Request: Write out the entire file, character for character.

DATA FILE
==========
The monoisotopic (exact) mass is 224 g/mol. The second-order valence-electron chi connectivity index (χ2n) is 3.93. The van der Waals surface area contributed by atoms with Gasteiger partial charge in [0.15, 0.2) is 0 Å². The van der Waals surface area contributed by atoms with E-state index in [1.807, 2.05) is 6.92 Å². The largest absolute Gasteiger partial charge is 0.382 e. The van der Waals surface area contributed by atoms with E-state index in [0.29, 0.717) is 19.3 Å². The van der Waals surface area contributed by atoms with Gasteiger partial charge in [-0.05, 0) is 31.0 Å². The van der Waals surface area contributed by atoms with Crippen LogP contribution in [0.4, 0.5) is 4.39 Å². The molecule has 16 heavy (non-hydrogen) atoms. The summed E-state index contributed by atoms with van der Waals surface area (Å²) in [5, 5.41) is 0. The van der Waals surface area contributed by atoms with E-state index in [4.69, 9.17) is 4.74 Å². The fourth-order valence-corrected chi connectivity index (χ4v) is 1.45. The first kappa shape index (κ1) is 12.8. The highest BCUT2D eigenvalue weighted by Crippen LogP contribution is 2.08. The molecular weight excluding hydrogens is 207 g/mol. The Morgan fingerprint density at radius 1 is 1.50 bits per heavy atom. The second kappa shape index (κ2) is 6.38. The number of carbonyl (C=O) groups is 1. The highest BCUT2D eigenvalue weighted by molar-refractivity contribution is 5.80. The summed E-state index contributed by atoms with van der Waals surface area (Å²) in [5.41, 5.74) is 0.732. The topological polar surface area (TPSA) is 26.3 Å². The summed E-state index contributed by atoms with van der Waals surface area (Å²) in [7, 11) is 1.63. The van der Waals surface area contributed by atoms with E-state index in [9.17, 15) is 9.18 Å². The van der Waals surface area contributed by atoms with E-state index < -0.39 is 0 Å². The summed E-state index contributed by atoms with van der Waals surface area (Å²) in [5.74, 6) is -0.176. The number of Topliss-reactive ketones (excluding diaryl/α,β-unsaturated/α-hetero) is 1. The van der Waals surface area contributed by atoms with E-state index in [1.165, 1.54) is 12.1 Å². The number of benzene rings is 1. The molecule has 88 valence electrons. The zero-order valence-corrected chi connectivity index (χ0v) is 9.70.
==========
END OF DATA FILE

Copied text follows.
The monoisotopic (exact) mass is 224 g/mol. The second-order valence-electron chi connectivity index (χ2n) is 3.93. The van der Waals surface area contributed by atoms with Gasteiger partial charge in [0.15, 0.2) is 0 Å². The van der Waals surface area contributed by atoms with E-state index in [1.807, 2.05) is 6.92 Å². The largest absolute Gasteiger partial charge is 0.382 e. The van der Waals surface area contributed by atoms with E-state index in [0.29, 0.717) is 19.3 Å². The van der Waals surface area contributed by atoms with Gasteiger partial charge in [-0.05, 0) is 31.0 Å². The van der Waals surface area contributed by atoms with Crippen LogP contribution in [0.4, 0.5) is 4.39 Å². The molecule has 16 heavy (non-hydrogen) atoms. The summed E-state index contributed by atoms with van der Waals surface area (Å²) in [5, 5.41) is 0. The van der Waals surface area contributed by atoms with E-state index in [4.69, 9.17) is 4.74 Å². The fourth-order valence-corrected chi connectivity index (χ4v) is 1.45. The first kappa shape index (κ1) is 12.8. The highest BCUT2D eigenvalue weighted by Crippen LogP contribution is 2.08. The molecular weight excluding hydrogens is 207 g/mol. The Morgan fingerprint density at radius 1 is 1.50 bits per heavy atom. The second kappa shape index (κ2) is 6.38. The number of carbonyl (C=O) groups is 1. The highest BCUT2D eigenvalue weighted by molar-refractivity contribution is 5.80. The summed E-state index contributed by atoms with van der Waals surface area (Å²) in [5.41, 5.74) is 0.732. The topological polar surface area (TPSA) is 26.3 Å². The summed E-state index contributed by atoms with van der Waals surface area (Å²) in [7, 11) is 1.63. The van der Waals surface area contributed by atoms with E-state index in [9.17, 15) is 9.18 Å². The van der Waals surface area contributed by atoms with E-state index < -0.39 is 0 Å². The summed E-state index contributed by atoms with van der Waals surface area (Å²) in [5.74, 6) is -0.176. The number of Topliss-reactive ketones (excluding diaryl/α,β-unsaturated/α-hetero) is 1. The van der Waals surface area contributed by atoms with E-state index in [1.165, 1.54) is 12.1 Å². The number of benzene rings is 1. The molecule has 88 valence electrons. The zero-order valence-corrected chi connectivity index (χ0v) is 9.70.